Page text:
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MS objects to special master

Microsoft vows to fight the appointment of a "special master" in its high-stakes antitrust battle on the grounds that the appointee may be biased.

    Microsoft (MSFT) has vowed to fight the appointment of a "special master" assigned to collect and weigh evidence in its high-stakes, high-profile antitrust battle with the Justice Department on the grounds that the computer law expert named may be biased.

    In a court document filed late yesterday, See special report: MS-DOJ case in court Microsoft attorneys asked U.S. District Judge Thomas Penfield Jackson to reconsider his decision to name visiting Harvard Law School professor Lawrence Lessig as a court officer in the case.

    Based on numerous articles the scholar has penned over the years, Microsoft stated it "is concerned that Professor Lessig may have already formed views about Microsoft and the issues in this case based on extra-judicial sources," according to the brief. "These preconceived notions that Professor Lessig apparently has about Microsoft and the government's proper role in the development of software products present a compelling basis for objecting to Professor Lessig's appointment as a special master."

    Microsoft also reminded Jackson that, under federal law, the appointment of special masters "shall be the exception and not the rule," to be made only after compelling evidence demonstrates the existence of special circumstances. Microsoft asked Jackson to temporarily suspend the designation until the company can learn more about Lessig, and vowed immediately to appeal the matter with a higher court if Jackson denies the request.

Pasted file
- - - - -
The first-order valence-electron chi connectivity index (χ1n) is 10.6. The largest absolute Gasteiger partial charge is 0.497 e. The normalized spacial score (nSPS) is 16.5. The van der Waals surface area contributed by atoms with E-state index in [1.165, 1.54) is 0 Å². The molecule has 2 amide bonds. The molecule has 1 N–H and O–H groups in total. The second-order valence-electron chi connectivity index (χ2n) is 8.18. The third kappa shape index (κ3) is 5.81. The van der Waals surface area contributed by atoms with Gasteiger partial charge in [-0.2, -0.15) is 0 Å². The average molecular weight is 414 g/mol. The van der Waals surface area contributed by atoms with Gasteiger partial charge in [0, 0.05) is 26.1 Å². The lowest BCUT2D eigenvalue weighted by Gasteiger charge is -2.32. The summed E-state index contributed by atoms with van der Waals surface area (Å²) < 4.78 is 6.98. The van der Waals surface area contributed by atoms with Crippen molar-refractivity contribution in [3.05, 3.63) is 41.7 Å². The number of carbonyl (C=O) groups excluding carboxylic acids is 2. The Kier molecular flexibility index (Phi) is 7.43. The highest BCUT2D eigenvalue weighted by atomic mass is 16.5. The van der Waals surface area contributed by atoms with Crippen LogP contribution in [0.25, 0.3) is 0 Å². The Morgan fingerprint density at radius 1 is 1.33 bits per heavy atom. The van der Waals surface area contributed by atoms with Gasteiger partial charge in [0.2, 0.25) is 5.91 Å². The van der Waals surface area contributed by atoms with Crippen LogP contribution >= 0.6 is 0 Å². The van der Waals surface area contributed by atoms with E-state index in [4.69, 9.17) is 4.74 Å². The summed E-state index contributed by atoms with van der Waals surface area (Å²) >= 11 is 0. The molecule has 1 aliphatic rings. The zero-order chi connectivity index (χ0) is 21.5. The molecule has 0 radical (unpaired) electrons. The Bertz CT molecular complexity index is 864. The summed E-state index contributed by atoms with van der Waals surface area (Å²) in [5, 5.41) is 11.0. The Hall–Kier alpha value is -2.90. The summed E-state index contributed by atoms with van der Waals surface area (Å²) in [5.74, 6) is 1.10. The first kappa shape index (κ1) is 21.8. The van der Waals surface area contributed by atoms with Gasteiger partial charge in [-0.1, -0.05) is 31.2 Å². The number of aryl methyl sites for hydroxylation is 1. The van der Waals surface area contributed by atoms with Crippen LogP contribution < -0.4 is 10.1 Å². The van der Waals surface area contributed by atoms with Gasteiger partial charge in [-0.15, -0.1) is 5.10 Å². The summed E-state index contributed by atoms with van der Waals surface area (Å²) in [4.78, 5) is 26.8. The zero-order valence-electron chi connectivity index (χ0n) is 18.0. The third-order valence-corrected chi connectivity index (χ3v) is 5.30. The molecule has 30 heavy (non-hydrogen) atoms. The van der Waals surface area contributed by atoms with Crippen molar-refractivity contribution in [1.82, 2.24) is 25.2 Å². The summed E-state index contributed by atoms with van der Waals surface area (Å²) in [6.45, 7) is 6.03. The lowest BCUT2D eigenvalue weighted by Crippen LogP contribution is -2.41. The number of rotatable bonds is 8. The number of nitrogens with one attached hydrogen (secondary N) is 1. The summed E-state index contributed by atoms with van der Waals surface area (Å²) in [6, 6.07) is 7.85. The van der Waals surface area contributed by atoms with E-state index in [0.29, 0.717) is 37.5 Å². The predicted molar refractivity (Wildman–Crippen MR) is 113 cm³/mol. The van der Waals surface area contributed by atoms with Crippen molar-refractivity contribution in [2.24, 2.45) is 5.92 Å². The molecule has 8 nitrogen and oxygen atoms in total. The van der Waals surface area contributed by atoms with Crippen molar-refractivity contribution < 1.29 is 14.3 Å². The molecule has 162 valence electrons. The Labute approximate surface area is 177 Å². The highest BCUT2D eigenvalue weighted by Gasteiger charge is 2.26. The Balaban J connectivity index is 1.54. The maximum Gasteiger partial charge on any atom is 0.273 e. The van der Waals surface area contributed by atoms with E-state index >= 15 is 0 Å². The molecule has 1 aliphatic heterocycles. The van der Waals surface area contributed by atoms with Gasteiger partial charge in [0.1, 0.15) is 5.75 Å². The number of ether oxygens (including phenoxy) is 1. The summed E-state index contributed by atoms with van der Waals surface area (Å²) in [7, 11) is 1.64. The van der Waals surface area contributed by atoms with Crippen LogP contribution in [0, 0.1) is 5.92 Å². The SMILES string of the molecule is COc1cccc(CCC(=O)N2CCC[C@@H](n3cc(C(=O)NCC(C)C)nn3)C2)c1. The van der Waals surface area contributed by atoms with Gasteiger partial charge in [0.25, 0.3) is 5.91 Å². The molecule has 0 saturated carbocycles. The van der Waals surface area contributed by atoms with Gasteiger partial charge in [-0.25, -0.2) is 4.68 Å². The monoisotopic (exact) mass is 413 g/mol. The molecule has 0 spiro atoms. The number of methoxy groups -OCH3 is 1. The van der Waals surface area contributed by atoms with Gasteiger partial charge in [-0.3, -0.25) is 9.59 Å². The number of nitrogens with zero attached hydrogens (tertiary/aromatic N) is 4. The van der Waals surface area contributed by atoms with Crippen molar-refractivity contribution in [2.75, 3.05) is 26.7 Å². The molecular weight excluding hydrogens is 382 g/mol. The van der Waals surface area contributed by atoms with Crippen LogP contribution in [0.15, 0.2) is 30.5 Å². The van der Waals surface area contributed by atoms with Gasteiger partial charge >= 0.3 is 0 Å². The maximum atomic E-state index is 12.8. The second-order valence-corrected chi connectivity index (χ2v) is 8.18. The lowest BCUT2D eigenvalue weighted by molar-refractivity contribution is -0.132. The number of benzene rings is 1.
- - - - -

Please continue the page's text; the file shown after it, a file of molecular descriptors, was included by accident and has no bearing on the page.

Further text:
The case stems from a petition the Justice Department filed in late October accusing Microsoft of violating the terms of a 1995 antitrust settlement. The government contends that Microsoft's demands that Windows 95 licensees carry the Internet Explorer browser violate a provision of the agreement intended to ban the "bundling" of products. Microsoft counters that the consent decree specifically allows it to integrate products into the operating system. Two weeks ago, Jackson appointed Lessig to make a thorough inquiry into the facts of the case and ordered Microsoft to halt the practice in the meantime.

    Microsoft attorneys said a number of articles Lessig has written in the past may demonstrate that he hold biased opinions about the issues involved in the case. For instance, in one legal journal, Lessig allegedly "predicted that the government will become more deeply involved in the regulation of computer software products." In another, he claimed Microsoft's efforts to "mimic" competitors' operating systems were "futile," according to the filing.

    A Justice Department spokesman said the agency would respond to Microsoft in court documents to be filed Monday.

    The court document was one of three Microsoft filed yesterday in the case, which is growing increasingly bitter. In a second filing, Microsoft responded to Justice Department allegations that the Redmond, Washington software giant is violating Jackson's preliminary injunction. Microsoft also submitted a brief to a federal appeals court in Washington, D.C., that seeks to have the injunction overturned immediately.